INDIANAPOLIS — In just the first few days of school, districts across central Indiana reported cases of COVID-19 among students.
Now, we are asking the head of the state's department of education whether or not the state will provide more directives to help stop the spread of the coronavirus in schools.
Things are changing on a day-to-day basis for school districts across central Indiana. Just as soon as their doors open, schools are having to trigger their coronavirus response plans. Families are wanting more guidance on how best to keep their students safe.
"For me to sit and say who should be open, when they should be open, should they be closed, based on what I have been told from our medical experts we are good to go," Dr. Jennifer McCormick, the state superintendent of public instruction, said.
McCormick said some districts aren't safe to reopen, which is why they've decided to do virtual learning or a hybrid. McCormick said 17 school districts across the state initially planned on returning this fall entirely virtually. Now, that's the plan in 31 districts.
"There are plans. Schools do have plans if they have to shut it down, they have a plan," McCormick said. "It's their continuous learning plan. That's why many of them are running hybrid if they have to pivot. Maybe it's just a certain classroom. Maybe it's the entire building. Maybe the entire district."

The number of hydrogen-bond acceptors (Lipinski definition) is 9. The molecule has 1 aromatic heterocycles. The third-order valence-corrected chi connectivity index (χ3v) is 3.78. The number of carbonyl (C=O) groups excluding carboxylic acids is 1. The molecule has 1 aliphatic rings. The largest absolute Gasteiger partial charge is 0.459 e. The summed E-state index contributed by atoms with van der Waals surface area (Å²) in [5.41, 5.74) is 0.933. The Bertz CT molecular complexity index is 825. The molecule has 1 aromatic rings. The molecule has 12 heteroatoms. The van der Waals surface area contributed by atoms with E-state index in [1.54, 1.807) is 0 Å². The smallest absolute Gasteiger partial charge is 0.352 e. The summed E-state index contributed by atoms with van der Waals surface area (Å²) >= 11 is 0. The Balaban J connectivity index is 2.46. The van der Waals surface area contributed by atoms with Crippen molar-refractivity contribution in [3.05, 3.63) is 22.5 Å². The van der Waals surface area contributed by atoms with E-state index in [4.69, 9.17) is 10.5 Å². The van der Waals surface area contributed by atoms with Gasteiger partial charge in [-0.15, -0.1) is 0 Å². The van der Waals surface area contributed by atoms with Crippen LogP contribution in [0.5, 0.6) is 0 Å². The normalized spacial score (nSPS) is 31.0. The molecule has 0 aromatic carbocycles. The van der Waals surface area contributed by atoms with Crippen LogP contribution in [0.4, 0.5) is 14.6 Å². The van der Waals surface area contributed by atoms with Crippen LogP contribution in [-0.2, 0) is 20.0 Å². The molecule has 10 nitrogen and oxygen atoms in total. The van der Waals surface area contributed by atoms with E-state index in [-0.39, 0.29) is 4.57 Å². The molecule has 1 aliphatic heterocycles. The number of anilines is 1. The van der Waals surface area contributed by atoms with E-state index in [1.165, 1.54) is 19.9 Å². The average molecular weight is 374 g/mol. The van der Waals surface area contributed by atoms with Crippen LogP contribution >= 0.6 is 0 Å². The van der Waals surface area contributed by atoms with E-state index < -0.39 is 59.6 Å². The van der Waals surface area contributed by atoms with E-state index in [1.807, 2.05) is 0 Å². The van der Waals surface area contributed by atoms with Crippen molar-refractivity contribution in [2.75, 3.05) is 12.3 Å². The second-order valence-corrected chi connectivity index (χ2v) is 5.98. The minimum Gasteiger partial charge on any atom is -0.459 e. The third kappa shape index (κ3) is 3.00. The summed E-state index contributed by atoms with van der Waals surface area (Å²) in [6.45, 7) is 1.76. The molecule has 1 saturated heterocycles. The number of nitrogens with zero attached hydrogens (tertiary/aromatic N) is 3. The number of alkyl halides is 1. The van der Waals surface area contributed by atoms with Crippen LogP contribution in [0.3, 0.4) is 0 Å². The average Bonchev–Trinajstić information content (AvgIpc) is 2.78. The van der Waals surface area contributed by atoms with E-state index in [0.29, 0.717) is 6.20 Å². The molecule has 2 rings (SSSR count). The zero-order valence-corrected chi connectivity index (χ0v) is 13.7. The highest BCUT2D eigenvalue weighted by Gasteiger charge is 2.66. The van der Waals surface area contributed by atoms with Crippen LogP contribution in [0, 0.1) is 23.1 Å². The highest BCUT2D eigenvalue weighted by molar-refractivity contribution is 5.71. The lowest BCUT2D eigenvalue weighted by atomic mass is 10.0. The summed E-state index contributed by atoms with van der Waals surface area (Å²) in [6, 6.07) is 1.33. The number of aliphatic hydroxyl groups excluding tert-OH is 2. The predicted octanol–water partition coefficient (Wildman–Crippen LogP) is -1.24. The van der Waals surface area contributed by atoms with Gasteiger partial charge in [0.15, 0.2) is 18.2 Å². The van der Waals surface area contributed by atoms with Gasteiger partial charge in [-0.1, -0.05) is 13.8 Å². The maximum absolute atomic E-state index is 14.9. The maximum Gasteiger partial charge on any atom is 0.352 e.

Those safety plans to not have to be approved by the Indiana Department of Education right now. McCormick said superintendents are asking the state for some more direction on what the threshold might be on number of cases requiring them to shut down.
"We are getting asked quite a bit about that. Parents are also too asking for that," McCormick said. "Some of our parents are asking for more of a black and white what can we expect if we are watching the trends go up and we know we hit let's say seven and that triggers let's say an elementary to close down."
McCormick said it's a case-by-case basis to be decided by the local health department and school district. It's a sometimes unpopular stance, by teachers in particular.
"We've had people leave the profession, we've had people ask for medical leaves because it may be their own family, it's someone in their family they don't want to put at risk or themselves," McCormick said.
McCormick said it allows the health experts and district leaders to make the best decision for their communities.